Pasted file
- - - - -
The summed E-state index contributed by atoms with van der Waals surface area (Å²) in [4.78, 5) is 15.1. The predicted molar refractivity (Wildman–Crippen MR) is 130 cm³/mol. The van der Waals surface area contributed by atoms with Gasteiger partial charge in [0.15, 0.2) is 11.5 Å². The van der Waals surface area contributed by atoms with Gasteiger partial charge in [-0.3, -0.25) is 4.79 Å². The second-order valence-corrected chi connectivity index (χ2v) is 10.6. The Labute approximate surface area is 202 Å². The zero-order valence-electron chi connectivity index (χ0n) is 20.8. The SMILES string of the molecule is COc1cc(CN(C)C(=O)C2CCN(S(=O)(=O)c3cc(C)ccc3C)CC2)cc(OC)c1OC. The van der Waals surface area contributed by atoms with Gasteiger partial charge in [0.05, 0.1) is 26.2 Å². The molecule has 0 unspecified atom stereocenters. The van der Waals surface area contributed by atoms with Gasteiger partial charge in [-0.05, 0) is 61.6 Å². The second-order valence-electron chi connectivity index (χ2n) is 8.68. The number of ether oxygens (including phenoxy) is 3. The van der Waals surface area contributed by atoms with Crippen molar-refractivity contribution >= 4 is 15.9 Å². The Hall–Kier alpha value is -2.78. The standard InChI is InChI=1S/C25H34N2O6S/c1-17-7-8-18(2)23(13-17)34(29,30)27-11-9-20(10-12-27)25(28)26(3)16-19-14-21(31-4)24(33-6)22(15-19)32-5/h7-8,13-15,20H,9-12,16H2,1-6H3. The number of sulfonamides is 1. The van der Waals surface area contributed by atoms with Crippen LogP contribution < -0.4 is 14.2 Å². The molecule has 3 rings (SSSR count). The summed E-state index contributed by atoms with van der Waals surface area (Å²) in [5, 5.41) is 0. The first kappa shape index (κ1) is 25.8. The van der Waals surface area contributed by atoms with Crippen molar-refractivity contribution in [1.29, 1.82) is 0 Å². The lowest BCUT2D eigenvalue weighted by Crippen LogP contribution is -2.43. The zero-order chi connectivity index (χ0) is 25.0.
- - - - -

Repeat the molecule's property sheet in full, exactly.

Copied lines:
The summed E-state index contributed by atoms with van der Waals surface area (Å²) in [4.78, 5) is 15.1. The predicted molar refractivity (Wildman–Crippen MR) is 130 cm³/mol. The van der Waals surface area contributed by atoms with Gasteiger partial charge in [0.15, 0.2) is 11.5 Å². The van der Waals surface area contributed by atoms with Gasteiger partial charge in [-0.3, -0.25) is 4.79 Å². The second-order valence-corrected chi connectivity index (χ2v) is 10.6. The Labute approximate surface area is 202 Å². The zero-order valence-electron chi connectivity index (χ0n) is 20.8. The SMILES string of the molecule is COc1cc(CN(C)C(=O)C2CCN(S(=O)(=O)c3cc(C)ccc3C)CC2)cc(OC)c1OC. The van der Waals surface area contributed by atoms with Gasteiger partial charge in [0.05, 0.1) is 26.2 Å². The molecule has 0 unspecified atom stereocenters. The van der Waals surface area contributed by atoms with Gasteiger partial charge in [-0.05, 0) is 61.6 Å². The second-order valence-electron chi connectivity index (χ2n) is 8.68. The number of ether oxygens (including phenoxy) is 3. The van der Waals surface area contributed by atoms with Crippen molar-refractivity contribution >= 4 is 15.9 Å². The Hall–Kier alpha value is -2.78. The standard InChI is InChI=1S/C25H34N2O6S/c1-17-7-8-18(2)23(13-17)34(29,30)27-11-9-20(10-12-27)25(28)26(3)16-19-14-21(31-4)24(33-6)22(15-19)32-5/h7-8,13-15,20H,9-12,16H2,1-6H3. The number of sulfonamides is 1. The van der Waals surface area contributed by atoms with Crippen LogP contribution < -0.4 is 14.2 Å². The molecule has 3 rings (SSSR count). The summed E-state index contributed by atoms with van der Waals surface area (Å²) in [5, 5.41) is 0. The first kappa shape index (κ1) is 25.8. The van der Waals surface area contributed by atoms with Crippen molar-refractivity contribution in [1.29, 1.82) is 0 Å². The lowest BCUT2D eigenvalue weighted by Crippen LogP contribution is -2.43. The zero-order chi connectivity index (χ0) is 25.0.